Earlier this year, the Treasury Department, as Chair of the Committee on Foreign Investment in the United States (CFIUS) — the regulatory group that examines how foreign investments in the U.S. might have national security implications — proposed a rule to increase the power the government has over such transactions, including in commercial real estate.

The proposed rule would include the following changes:

  • Expanding the types of information CFIUS can require transaction parties and other persons to submit when engaging with them on transactions that were not filed with CFIUS;
  • Instituting an extendable timeline for transaction parties to respond to risk mitigation proposals for matters underactive review to assist CFIUS in concluding its reviews and investigations within the statutory time frame;
  • Expanding the circumstances in which a civil monetary penalty may be imposed due to a party's material misstatement and omission, including when the material misstatement or omission occurs outside a review or investigation of a transaction and when it occurs in the context of the Committee's monitoring and compliance functions;
  • Substantially increasing the maximum civil monetary penalty available for violations of obligations under the CFIUS statute and regulations, as well as agreements, orders, and conditions authorized by the statute and regulations, and introducing a new method for determining the maximum possible penalty for a breach of a mitigation agreement, condition, or order imposed;
  • Expanding the instances in which CFIUS may use its subpoena authority, including when seeking to obtain information from third persons not party to a transaction notified to CFIUS and in connection with assessing national security risk associated with non-notified transactions; and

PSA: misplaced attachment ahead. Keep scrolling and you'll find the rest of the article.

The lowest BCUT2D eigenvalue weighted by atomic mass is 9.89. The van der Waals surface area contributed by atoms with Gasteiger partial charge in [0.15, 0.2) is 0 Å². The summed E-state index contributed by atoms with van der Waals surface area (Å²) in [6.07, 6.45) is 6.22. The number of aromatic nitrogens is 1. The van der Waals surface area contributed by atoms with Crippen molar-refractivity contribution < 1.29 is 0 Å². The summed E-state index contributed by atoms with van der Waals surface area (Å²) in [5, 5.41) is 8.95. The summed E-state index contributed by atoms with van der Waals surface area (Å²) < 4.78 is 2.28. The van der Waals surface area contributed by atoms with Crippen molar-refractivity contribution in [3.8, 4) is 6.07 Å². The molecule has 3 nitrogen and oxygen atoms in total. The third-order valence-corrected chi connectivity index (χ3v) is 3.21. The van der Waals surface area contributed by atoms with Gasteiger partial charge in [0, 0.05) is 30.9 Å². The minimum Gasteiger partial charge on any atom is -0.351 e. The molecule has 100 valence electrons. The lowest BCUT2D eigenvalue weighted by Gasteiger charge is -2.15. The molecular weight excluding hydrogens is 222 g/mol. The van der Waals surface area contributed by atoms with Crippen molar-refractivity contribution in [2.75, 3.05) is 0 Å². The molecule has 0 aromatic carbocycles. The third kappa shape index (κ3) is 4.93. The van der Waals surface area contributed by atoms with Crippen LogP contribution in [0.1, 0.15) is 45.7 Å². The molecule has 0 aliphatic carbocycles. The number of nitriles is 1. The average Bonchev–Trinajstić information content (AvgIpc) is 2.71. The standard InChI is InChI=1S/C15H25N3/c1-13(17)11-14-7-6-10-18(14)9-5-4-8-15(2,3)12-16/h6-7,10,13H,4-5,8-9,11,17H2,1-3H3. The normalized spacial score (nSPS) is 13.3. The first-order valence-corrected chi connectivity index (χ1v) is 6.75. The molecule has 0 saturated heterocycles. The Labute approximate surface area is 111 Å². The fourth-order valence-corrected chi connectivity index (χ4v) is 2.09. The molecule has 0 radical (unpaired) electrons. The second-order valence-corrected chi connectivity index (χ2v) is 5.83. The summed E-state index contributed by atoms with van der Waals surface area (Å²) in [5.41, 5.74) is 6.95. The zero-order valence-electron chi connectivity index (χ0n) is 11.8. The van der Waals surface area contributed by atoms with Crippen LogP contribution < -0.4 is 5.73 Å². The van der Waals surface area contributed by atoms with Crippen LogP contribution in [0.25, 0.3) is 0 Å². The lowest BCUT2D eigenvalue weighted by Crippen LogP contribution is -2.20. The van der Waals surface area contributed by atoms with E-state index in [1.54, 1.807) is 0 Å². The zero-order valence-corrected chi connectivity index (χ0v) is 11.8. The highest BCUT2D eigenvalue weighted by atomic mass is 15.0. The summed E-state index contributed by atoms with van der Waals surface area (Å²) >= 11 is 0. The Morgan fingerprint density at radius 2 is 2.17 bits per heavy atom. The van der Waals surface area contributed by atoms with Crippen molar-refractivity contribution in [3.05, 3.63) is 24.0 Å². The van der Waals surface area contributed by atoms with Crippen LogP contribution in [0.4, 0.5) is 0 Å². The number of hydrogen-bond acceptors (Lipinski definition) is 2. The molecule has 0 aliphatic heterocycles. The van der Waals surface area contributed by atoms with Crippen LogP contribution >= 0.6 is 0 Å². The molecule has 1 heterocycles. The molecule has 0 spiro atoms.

• Extending the time frame for submission of a petition for reconsideration of a penalty to the Committee and the number of days for the Committee to respond to such a petition.

The list is theory. Here is a practical implication offered by some attorneys at Sheppard, Mullin, Richter & Hampton writing in the National Law Review. In May, President Biden signed an executive order preventing a Chinese-backed cryptocurrency mining company from owning real estate within a mile of the Francis E. Warren Air Force Base, a strategic missile base. The company had 120 days to remove all equipment they had on the property

As the attorneys wrote at the National Law Review, "CFIUS continues to use all of the tools at its disposal—including unwinding closed deals—to address risks to U.S. national security, including real estate transactions that do not involve an acquisition or investment in a U.S. business."

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